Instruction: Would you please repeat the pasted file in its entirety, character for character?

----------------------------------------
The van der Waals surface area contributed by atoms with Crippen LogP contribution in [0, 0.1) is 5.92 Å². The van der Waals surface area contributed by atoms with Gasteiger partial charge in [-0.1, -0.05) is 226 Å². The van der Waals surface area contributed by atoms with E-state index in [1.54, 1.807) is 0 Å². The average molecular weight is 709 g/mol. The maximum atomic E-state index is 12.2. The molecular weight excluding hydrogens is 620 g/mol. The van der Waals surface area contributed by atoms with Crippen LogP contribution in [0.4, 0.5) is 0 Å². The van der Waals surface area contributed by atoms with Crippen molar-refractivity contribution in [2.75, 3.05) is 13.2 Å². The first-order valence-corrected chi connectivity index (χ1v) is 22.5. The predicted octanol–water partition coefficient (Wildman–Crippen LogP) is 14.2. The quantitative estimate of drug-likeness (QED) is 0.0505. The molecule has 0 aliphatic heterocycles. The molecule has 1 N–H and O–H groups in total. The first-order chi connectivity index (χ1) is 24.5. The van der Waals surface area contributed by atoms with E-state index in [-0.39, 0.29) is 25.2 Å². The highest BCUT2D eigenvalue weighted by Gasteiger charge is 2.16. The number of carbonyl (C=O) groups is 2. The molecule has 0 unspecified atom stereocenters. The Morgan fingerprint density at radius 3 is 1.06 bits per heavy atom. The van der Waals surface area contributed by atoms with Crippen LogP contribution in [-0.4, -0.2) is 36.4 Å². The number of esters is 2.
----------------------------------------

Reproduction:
The van der Waals surface area contributed by atoms with Crippen LogP contribution in [0, 0.1) is 5.92 Å². The van der Waals surface area contributed by atoms with Gasteiger partial charge in [-0.1, -0.05) is 226 Å². The van der Waals surface area contributed by atoms with E-state index in [1.54, 1.807) is 0 Å². The average molecular weight is 709 g/mol. The maximum atomic E-state index is 12.2. The molecular weight excluding hydrogens is 620 g/mol. The van der Waals surface area contributed by atoms with Crippen LogP contribution in [0.4, 0.5) is 0 Å². The van der Waals surface area contributed by atoms with Crippen molar-refractivity contribution in [2.75, 3.05) is 13.2 Å². The first-order valence-corrected chi connectivity index (χ1v) is 22.5. The predicted octanol–water partition coefficient (Wildman–Crippen LogP) is 14.2. The quantitative estimate of drug-likeness (QED) is 0.0505. The molecule has 0 aliphatic heterocycles. The molecule has 1 N–H and O–H groups in total. The first-order chi connectivity index (χ1) is 24.5. The van der Waals surface area contributed by atoms with E-state index in [-0.39, 0.29) is 25.2 Å². The highest BCUT2D eigenvalue weighted by Gasteiger charge is 2.16. The number of carbonyl (C=O) groups is 2. The molecule has 0 unspecified atom stereocenters. The Morgan fingerprint density at radius 3 is 1.06 bits per heavy atom. The van der Waals surface area contributed by atoms with Crippen LogP contribution in [-0.4, -0.2) is 36.4 Å². The number of esters is 2.